SUMMARY: The day the blizzard started, no one knew that it was going to keep snowing for a week. That for those in its path, it would become not just a matter of keeping warm, but of staying alive.... Scotty and his friends Pete and Jason are among the last seven kids at their high school waiting to get picked up that day, and they soon realize that no one is coming for them. Still, it doesn't seem so bad to spend the night at school, especially when distractingly hot Krista and Julie are sleeping just down the hall. But then the power goes out, then the heat. The pipes freeze, and the roof shudders. As the days add up, the snow piles higher, and the empty halls grow colder and darker, the mounting pressure forces a devastating decision. (Publishes on February 1, 2011.)
Winter Wonder-(how I survived)-land
I had a lot of jobs growing up. The second-, third-, and possibly fourth-worst ones were summer jobs, but the absolute worst one—the King of Crap Hill—was a winter job. I operated the rope tow at a little ski hill in my hometown. My high school history teacher offered me the job. That should have been a red flag right there, but I was dazzled by the slightly better than awful pay and accepted instantly. I had never operated a rope tow before, but I remember thinking: How hard could it be? The answer: Very, very hard. It was also hazardous, harrowing, and literally numbing. My job was to sit on a log in a little shack at the base of the hill and start and stop the tow. The shack had a roof and sides but no front or back, making it, essentially, a primitive wind tunnel.
My hometown is in the foothills of the Berkshire Mountains in New England. The winters are generally cold and snowy, and that one was, in particular. The wind would whip down the hill and funnel through the open-ended shack. Sometimes it would literally whistle. I wore a massive parka and huge, nylon-covered wool mittens, but it didn’t matter. The minute I sat down, I would feel myself start to go numb. Meanwhile, I would squint up the hill, my eyes watering from the wind and cold, and watch the children carefully grip the little plastic handles attached to the rope. Once they all had a good grip and their skis carefully positioned beneath them, I would yell “OK!” and push the lever forward to start the tow. This would, almost invariably, cause several of the children to fall over. They’d get back up, and grab the nearest handle. I’d yell something encouraging like, “Hold on tight now!” Or “Ready?” Or “I am dying of cold!” Then I would push the lever forward and they would fall down again, like tiny fainting goats. After a few tries, everyone would make it past the initial lurch and commence their slow drag up the slope.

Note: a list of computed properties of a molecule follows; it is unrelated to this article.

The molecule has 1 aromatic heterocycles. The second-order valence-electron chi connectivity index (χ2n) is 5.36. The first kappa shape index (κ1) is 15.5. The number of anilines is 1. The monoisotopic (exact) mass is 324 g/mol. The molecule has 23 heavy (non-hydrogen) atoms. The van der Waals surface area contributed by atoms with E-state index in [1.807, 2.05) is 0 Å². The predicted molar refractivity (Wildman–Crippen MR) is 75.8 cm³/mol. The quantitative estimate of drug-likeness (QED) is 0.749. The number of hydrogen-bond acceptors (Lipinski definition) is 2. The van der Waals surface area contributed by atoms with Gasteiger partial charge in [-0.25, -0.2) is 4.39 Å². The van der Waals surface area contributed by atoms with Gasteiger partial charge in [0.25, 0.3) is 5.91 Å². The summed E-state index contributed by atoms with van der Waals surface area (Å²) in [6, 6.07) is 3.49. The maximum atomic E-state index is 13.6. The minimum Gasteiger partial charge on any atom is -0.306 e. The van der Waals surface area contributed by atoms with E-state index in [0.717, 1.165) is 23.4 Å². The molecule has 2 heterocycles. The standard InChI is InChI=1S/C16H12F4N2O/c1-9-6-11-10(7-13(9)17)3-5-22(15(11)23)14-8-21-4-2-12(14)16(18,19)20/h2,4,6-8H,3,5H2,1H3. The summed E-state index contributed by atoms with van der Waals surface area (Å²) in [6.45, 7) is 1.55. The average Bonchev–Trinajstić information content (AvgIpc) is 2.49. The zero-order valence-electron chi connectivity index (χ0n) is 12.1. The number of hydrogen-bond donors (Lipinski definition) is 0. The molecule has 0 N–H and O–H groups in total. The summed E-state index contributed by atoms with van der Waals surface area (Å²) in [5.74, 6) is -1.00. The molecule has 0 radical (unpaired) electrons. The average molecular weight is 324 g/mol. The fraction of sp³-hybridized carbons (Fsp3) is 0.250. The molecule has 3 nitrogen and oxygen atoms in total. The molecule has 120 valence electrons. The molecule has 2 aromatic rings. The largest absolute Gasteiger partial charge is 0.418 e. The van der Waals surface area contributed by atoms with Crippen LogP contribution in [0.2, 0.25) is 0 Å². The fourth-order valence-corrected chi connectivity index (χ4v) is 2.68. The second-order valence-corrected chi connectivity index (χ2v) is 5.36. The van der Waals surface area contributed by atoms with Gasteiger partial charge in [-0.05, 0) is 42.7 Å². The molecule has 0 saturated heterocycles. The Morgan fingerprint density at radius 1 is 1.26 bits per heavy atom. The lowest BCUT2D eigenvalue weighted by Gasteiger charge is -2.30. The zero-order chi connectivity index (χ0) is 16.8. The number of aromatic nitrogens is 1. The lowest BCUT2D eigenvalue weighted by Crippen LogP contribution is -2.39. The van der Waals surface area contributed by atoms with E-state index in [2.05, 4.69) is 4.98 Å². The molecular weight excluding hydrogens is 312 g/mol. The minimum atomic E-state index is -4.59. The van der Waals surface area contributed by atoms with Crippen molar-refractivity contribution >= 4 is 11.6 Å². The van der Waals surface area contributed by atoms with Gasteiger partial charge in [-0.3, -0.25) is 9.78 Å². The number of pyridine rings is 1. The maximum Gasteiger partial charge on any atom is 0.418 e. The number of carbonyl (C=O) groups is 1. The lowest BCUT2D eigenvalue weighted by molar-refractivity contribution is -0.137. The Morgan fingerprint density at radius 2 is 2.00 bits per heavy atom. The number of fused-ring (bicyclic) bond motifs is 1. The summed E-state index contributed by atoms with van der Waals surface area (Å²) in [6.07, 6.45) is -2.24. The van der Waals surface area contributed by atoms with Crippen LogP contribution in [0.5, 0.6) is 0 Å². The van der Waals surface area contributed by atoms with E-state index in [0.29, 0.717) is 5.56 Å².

Technically, this was a triumphant moment, but it was short-lived. Almost immediately, the first kid would be nearing the top of the hill. That’s where the massive metal wheel for the rope was. If a child didn’t let go in time—and sometimes they were afraid to—they would get pulled into the wheel and, well, it would not be good. More than getting the kids up the hill, my job was to make sure they were not, for example, decapitated. This required intense staring at the distant wheel, howling wind, watering eyes, and all. It was extremely stressful. If a kid hesitated to let go for even a few seconds, I had to yank the lever back immediately. This, of course, caused all of the other kids to fall down.
Adding to the fun, the engine’s exhaust pipe was right next to me and so hot that my nylon parka would melt if it got within three or four inches of it. Midway through my first morning, I found myself sitting in the tiny, one-room “ski lodge,” shivering uncontrollably in front of the wood stove. I was entirely numb, utterly shellshocked, and had two half-moon-shaped bites melted out of my sleeve.
I sat there for about 15 minutes while one of the parents took a brief, merciful turn at the rope tow. The feeling began to return to my extremities in a process no more than 17 or 18 times as painful as going numb had been. On the plus side, I only had half a day and the rest of the winter to go, and I hadn’t maimed myself of anyone else. Not yet, anyway.
FIND MICHAEL ONLINE: Website | Facebook | Twitter